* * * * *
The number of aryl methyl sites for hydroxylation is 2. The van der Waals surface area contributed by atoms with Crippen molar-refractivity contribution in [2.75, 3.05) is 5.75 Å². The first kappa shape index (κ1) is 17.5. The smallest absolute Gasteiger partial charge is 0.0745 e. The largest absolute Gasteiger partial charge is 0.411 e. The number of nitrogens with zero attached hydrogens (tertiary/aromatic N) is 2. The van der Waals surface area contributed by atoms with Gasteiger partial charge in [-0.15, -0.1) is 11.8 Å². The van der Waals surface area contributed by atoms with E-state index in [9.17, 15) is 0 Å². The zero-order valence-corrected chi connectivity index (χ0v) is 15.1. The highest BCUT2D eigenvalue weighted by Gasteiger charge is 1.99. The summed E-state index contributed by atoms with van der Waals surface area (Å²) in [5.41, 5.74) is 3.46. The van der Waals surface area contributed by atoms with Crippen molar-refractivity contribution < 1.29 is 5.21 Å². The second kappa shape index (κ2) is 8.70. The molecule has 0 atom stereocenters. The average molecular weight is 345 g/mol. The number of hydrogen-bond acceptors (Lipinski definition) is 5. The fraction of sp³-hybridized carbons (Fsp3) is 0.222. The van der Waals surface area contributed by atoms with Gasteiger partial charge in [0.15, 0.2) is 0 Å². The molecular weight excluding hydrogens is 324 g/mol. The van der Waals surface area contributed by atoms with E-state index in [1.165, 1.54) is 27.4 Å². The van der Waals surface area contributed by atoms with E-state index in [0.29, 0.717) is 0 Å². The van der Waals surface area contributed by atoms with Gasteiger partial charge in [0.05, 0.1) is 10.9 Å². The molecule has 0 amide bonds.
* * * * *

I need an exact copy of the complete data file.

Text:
The number of aryl methyl sites for hydroxylation is 2. The van der Waals surface area contributed by atoms with Crippen molar-refractivity contribution in [2.75, 3.05) is 5.75 Å². The first kappa shape index (κ1) is 17.5. The smallest absolute Gasteiger partial charge is 0.0745 e. The largest absolute Gasteiger partial charge is 0.411 e. The number of nitrogens with zero attached hydrogens (tertiary/aromatic N) is 2. The van der Waals surface area contributed by atoms with Gasteiger partial charge in [-0.15, -0.1) is 11.8 Å². The van der Waals surface area contributed by atoms with E-state index in [9.17, 15) is 0 Å². The zero-order valence-corrected chi connectivity index (χ0v) is 15.1. The highest BCUT2D eigenvalue weighted by Gasteiger charge is 1.99. The summed E-state index contributed by atoms with van der Waals surface area (Å²) in [5.41, 5.74) is 3.46. The van der Waals surface area contributed by atoms with Crippen molar-refractivity contribution < 1.29 is 5.21 Å². The second kappa shape index (κ2) is 8.70. The molecule has 0 atom stereocenters. The average molecular weight is 345 g/mol. The number of hydrogen-bond acceptors (Lipinski definition) is 5. The fraction of sp³-hybridized carbons (Fsp3) is 0.222. The van der Waals surface area contributed by atoms with Gasteiger partial charge in [0.15, 0.2) is 0 Å². The molecular weight excluding hydrogens is 324 g/mol. The van der Waals surface area contributed by atoms with E-state index in [1.165, 1.54) is 27.4 Å². The van der Waals surface area contributed by atoms with E-state index in [0.29, 0.717) is 0 Å². The van der Waals surface area contributed by atoms with Gasteiger partial charge in [0.05, 0.1) is 10.9 Å². The molecule has 0 amide bonds.